Mail Security Awareness
Yale Mail Service (Campus Mail) provides the Yale community with reliable and professional services for the receipt and processing of U.S. and inter-office mail. The employees of Campus Mail take this responsibility very seriously and are doing their best to move the University's mail safely and securely.
In light of the most recent news involving possible terrorist attacks using the biological agent Anthrax, we would like to bring a heightened awareness to all areas of the University community. Campus Mail customers who may have suspicions about any mail that they receive are urged to contact Campus Police immediately at 2-4400.
The United States Postal Service has heightened security measures at all of its locations. As a result, all mailpieces being sent from the University must bear a valid University department address for identification purposes. Mailpieces that do not have proper identification could be returned. Campus Mail Service will continue to pick-up outgoing mail that already has postage applied to the mailpiece such as letters and packages.
Campus Mail wants to take this time to remind everyone to take recent events seriously, but not to change the way you do things which could create further worry. We do suggest sharing the USPS and FBI guidelines for handling suspicious mail. Link to their web site:
Nevertheless, you should be on the lookout for unusual mail. Insure that the mail area in your building/department is secure and its use is limited to authorized persons only. Departments should check mail for the following, and take the precautions indicated:
If you should receive a package or envelope that seems questionable, please call Campus Police immediately. Also, if you open an envelope or package that contains an unexpected powder-like substances, leave it where you found it and ask someone to call campus police immediately.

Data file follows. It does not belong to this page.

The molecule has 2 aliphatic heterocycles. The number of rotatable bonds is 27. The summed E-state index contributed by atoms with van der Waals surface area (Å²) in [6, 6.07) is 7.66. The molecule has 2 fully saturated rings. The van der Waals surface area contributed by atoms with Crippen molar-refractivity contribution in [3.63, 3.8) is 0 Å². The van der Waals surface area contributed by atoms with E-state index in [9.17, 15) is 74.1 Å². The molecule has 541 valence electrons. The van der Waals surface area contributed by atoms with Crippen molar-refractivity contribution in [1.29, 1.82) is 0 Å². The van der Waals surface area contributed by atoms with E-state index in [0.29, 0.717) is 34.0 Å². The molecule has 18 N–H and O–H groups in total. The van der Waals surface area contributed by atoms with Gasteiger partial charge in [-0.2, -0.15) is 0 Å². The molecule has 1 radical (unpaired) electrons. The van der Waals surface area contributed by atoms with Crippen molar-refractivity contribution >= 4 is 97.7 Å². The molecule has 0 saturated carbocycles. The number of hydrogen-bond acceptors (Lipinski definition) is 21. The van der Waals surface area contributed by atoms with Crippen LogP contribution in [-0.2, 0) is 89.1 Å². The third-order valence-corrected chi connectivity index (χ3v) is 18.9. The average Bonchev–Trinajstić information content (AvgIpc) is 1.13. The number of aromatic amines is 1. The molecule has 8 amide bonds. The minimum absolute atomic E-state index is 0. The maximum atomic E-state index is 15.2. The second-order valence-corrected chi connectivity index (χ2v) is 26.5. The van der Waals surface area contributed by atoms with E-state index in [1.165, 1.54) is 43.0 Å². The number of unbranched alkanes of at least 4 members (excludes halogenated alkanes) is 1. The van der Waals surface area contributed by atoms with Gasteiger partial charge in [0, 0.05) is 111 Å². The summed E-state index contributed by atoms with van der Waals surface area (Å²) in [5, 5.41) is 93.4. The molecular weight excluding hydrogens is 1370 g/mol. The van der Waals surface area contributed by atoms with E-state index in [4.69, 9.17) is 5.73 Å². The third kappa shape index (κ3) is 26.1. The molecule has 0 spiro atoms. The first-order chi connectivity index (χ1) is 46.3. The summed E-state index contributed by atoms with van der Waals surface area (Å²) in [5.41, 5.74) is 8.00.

- Wash your hands with soap and water. If your department feels more comfortable handling mail with vinyl gloves, contact our mail service at email@example.com or firstname.lastname@example.org
Notify your immediate supervisor and Yale University police. Postal Inspectors and/or the FBI may be called by the Yale University Police to assist in the assessment of the threat situation.
Other suspicious mail:
- 1. Restrictive markings ("Personal")
- 2. Postmark city different from return address
- 3. Fictitious, unfamiliar or no return address
- 4. Excessive postage
- 5. Address to title only (Vice President)
- 6. Wrong title with name
- 7. Badly typed or written addresses
- 8. Misspelled words
- 9. Rigid or bulky
- 10. Protruding wires
- 11. Strange odor
- 12. Oily stains on wrapping or lopsided package
If you are suspicious of a mailing and are unable to verify the contents with the addressee or sender:
- 1. Do not open
- 2. Treat it as suspect
- 3. Isolate it
- 4. Call the University Police
For more information about what to do if you suspect you have received a suspicious package through the mail, please visit: